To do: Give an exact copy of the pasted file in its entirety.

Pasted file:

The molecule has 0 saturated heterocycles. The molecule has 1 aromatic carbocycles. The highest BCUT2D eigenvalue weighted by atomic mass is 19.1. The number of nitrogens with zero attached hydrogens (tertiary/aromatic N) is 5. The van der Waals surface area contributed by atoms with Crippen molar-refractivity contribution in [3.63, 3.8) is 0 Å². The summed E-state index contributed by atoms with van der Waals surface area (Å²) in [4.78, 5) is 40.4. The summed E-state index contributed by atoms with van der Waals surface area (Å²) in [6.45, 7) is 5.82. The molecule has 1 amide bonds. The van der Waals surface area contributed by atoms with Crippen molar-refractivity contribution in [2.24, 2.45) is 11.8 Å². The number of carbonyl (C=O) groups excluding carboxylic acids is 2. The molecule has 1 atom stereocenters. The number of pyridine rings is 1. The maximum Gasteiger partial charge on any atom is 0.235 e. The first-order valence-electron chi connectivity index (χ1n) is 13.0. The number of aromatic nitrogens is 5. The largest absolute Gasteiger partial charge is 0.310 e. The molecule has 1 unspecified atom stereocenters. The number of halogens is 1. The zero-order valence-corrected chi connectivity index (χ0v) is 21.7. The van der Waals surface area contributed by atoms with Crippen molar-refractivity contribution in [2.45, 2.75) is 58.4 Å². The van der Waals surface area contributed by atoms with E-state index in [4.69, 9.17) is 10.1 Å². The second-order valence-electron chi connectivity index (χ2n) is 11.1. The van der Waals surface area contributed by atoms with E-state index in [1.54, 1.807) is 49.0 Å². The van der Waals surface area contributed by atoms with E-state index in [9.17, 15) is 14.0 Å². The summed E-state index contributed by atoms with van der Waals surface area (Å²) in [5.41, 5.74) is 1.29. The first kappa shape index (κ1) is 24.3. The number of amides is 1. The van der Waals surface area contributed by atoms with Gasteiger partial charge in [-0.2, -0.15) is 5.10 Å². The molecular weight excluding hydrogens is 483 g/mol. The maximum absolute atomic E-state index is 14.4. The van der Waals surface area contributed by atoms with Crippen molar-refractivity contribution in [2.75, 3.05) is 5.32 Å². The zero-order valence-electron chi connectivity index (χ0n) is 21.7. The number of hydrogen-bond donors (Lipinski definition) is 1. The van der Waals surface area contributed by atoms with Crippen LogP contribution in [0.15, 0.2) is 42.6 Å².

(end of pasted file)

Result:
The molecule has 0 saturated heterocycles. The molecule has 1 aromatic carbocycles. The highest BCUT2D eigenvalue weighted by atomic mass is 19.1. The number of nitrogens with zero attached hydrogens (tertiary/aromatic N) is 5. The van der Waals surface area contributed by atoms with Crippen molar-refractivity contribution in [3.63, 3.8) is 0 Å². The summed E-state index contributed by atoms with van der Waals surface area (Å²) in [4.78, 5) is 40.4. The summed E-state index contributed by atoms with van der Waals surface area (Å²) in [6.45, 7) is 5.82. The molecule has 1 amide bonds. The van der Waals surface area contributed by atoms with Crippen molar-refractivity contribution in [2.24, 2.45) is 11.8 Å². The number of carbonyl (C=O) groups excluding carboxylic acids is 2. The molecule has 1 atom stereocenters. The number of pyridine rings is 1. The maximum Gasteiger partial charge on any atom is 0.235 e. The first-order valence-electron chi connectivity index (χ1n) is 13.0. The number of aromatic nitrogens is 5. The largest absolute Gasteiger partial charge is 0.310 e. The molecule has 1 unspecified atom stereocenters. The number of halogens is 1. The zero-order valence-corrected chi connectivity index (χ0v) is 21.7. The van der Waals surface area contributed by atoms with Crippen molar-refractivity contribution in [2.45, 2.75) is 58.4 Å². The van der Waals surface area contributed by atoms with E-state index in [4.69, 9.17) is 10.1 Å². The second-order valence-electron chi connectivity index (χ2n) is 11.1. The van der Waals surface area contributed by atoms with E-state index in [1.54, 1.807) is 49.0 Å². The van der Waals surface area contributed by atoms with E-state index in [9.17, 15) is 14.0 Å². The summed E-state index contributed by atoms with van der Waals surface area (Å²) in [5.41, 5.74) is 1.29. The first kappa shape index (κ1) is 24.3. The number of amides is 1. The van der Waals surface area contributed by atoms with Gasteiger partial charge in [-0.2, -0.15) is 5.10 Å². The molecular weight excluding hydrogens is 483 g/mol. The maximum absolute atomic E-state index is 14.4. The van der Waals surface area contributed by atoms with Crippen molar-refractivity contribution in [2.75, 3.05) is 5.32 Å². The zero-order valence-electron chi connectivity index (χ0n) is 21.7. The number of hydrogen-bond donors (Lipinski definition) is 1. The van der Waals surface area contributed by atoms with Crippen LogP contribution in [0.15, 0.2) is 42.6 Å².